The Cardiff GiantDiscovered by William C. Newell, a farmer from Cardiff, in Upstate New York, on October 16, 1869. It was claimed this ten and a half foot tall statue was a fossilized man who had been buried for many years, and the giant quickly became a tourist attraction. But nominal investigation by experts declared it a statue, and a recently-created one at that. It eventually came to light that the Cardiff Giant had been created by George Hull, a New York tobacconist who hired a stonemason to carve the statue and treat it to appear aged, then transported it to Cardiff and buried it.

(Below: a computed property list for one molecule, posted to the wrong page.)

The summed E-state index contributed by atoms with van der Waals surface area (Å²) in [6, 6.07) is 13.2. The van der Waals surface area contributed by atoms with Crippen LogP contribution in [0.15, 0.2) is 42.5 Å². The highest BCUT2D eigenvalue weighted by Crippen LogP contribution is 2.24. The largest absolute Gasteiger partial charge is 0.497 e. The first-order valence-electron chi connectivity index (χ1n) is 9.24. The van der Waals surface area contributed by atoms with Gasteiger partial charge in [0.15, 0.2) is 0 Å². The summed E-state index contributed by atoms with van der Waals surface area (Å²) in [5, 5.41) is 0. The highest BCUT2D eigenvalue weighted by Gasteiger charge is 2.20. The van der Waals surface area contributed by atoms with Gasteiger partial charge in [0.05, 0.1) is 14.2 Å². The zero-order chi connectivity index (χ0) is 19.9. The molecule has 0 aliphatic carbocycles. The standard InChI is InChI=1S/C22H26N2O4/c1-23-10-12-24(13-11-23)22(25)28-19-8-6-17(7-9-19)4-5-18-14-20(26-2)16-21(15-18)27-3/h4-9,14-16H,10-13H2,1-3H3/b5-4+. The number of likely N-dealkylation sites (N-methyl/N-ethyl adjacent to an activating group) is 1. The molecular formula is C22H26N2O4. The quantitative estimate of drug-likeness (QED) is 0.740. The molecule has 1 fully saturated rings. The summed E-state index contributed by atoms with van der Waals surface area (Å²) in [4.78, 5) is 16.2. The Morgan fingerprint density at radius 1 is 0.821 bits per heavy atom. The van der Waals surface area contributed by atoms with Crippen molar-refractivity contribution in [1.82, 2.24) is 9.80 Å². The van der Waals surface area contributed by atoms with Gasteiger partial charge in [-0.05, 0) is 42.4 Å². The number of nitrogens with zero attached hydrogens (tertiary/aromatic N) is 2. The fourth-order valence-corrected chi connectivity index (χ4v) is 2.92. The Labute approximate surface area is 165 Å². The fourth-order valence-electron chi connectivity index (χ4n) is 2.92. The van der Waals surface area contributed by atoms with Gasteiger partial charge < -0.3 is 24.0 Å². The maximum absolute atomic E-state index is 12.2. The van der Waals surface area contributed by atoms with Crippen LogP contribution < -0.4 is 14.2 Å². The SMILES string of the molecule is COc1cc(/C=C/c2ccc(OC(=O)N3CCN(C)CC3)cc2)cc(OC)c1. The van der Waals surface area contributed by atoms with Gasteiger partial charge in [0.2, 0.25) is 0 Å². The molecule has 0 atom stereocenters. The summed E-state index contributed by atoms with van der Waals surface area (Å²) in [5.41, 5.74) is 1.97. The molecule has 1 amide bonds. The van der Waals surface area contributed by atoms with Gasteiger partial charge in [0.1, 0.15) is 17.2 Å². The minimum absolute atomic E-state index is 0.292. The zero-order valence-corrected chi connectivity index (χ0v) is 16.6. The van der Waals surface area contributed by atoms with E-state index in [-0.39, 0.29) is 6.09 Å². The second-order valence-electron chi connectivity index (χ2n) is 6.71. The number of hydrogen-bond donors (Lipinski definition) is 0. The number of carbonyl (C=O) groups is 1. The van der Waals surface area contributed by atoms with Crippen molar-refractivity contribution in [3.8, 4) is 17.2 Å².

Not willing to let something silly like the facts get in the way of a good story, the giant continued to attract crowds and was moved to New York City to put on display. P.T. Barnum offered to purchase the giant and was turned down; Barnum then created a copy of the giant and displayed that.
The giant is now on display at the Farmer's Museum in Cooperstown, NY.
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